Article: Three ways for women to boost superannuation


Three ways for women to boost superannuation

Women can take some practical steps towards protecting their retirement. Here are three ways for women to boost their superannuation.
Three ways for women to boost superannuation

This Tuesday marks International Women’s Day (IWD), globally celebrating women’s achievements in a call for equality. This year’s theme for IWD is ‘Break the Bias,’ encouraging people to address gender inequality and create a world that is inclusive.

When I think about equality, superannuation is top of mind.

After more than 30 years of compulsory superannuation, women are still being left behind. More than 80 percent of women retire without enough super to fund a comfortable lifestyle, according to The Association of Superannuation Funds of Australia (ASFA).

An analysis by Per Capita for Women in Super highlights that COVID-19 has exacerbated the issue. In 2020, women across all age brackets withdrew a greater portion of their balance than men did. The impact was most significant for women aged 25 to 34.

While the pandemic has taken a toll on the daily lives and superannuation of working women, it shouldn’t be an impediment. Rather, it should be a reminder to take control, challenge the status quo and make a difference when it comes to our superannuation.

With this in mind, here are three ways for women to boost their superannuation:

Discuss spouse contributions with your partner

Women taking time out of the workforce to raise children or look after ageing parents are missing out on superannuation.

It’s not only the time they take out that’s a challenge. When they return to the workforce, women who work part-time are likely to suffer the impact of the gender pay gap – which is currently 14.2 percent in Australia.

As a woman in finance, it’s promising to see ASFA calling for the introduction of a $5,000 super baby bonus, payable upon the birth or adoption of a child. This could benefit up to 300,000 women each year across Australia who take time out to have children.

Furthermore, the recent decision to remove the $450 per month income threshold that prevented low-income workers from receiving superannuation is a step towards a more equal retirement, but there is still a way to go.

I encourage all women, especially women working part-time, to have a conversation around superannuation with their partner. For example, if you’re earning less than $37,000 per year, your spouse can contribute of $3,000 to your super and receive a $540 rebate on tax.

This is a small step towards creating a more equal world for retirement.

Engage with your super – the sooner, the better

There is a significant gap of 23.4percentt in superannuation balances between men and women as they approach retirement, according to ASFA.

That’s why the earlier you start investing – no matter where you are in your career – the earlier your money starts working for you.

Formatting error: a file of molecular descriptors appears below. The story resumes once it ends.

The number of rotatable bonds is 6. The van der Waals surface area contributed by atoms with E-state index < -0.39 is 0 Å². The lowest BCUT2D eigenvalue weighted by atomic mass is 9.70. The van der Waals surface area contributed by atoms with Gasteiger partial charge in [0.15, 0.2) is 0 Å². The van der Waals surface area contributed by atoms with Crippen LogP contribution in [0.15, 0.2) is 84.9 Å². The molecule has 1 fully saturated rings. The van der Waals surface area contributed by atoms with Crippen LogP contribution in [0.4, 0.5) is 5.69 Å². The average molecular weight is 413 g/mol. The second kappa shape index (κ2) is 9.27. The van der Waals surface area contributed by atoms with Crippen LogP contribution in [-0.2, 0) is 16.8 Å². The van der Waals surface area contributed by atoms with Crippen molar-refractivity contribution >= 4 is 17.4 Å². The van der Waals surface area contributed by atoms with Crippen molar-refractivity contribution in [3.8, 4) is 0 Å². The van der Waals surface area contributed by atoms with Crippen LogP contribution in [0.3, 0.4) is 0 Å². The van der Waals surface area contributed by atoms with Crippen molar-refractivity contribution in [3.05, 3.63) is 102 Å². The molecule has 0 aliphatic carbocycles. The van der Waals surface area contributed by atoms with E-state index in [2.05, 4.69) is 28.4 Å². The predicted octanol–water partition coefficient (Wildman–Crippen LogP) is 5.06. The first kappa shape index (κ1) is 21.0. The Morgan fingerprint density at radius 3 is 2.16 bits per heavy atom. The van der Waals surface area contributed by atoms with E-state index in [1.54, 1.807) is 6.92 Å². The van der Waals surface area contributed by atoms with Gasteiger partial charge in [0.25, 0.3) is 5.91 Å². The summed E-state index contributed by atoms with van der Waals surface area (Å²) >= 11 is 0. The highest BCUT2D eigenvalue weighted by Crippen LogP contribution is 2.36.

Let’s take examples of two women – Sue and Jude – both 60 years old. Both have been regularly topping up their super with extra after-tax contributions. Sue has $372, 204 in super while Jude has $247,115.

Sue invested $2,000 each year from the age of 25. This is less than $40 a week. Jude invested $5,000 each year but didn’t start until age 40.

Sue invested only $70k of her own money. Jude invested $175k of her own money. With the power of compound interest Sue has ended up $125k more than Jude.

Even though Sue invested over $100k less than Jude, she has ended up with $125k more. Why? 15-year head start meant that her money had more time to benefit from compound interest.

Starting earlier has resulted in a better outcome but even starting at 40 is not too late, as the outcome by age 60 is still very good.

Understand where your money is going

When it comes to super, my advice to women is to think ahead, seek professional advice, and start early. This is the key to achieving a great retirement outcome.

That said, I understand that superannuation is complicated. Knowing where to start can be overwhelming. For example, Lucy sought advice a few years ago and was anxious about her future after a recent divorce.

She wanted to ensure her divorce settlement could help set her up for the future. Through careful consideration of various types of super contributions and reviewing her budgeting, I was able to put a plan in place which will help secure her financial future using both concessional and non-concessional super contributions.

Lucy knows she has a habit of spending funds available to her so using superannuation has been a really important part of her strategy. On meeting again recently Lucy commented on how reassured she has been from the advice received and the security of knowing financially she is making the most of her situation.

Looking ahead

It’s important to keep delivering messages of positivity to women, so we feel empowered to take control of our financial independence.

In the spirit of International Women’s Day, now is the time to take action and create a future worth retiring for.

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Topics: Diversity, Compensation & Benefits, #SheMatters, #BreaktheBias

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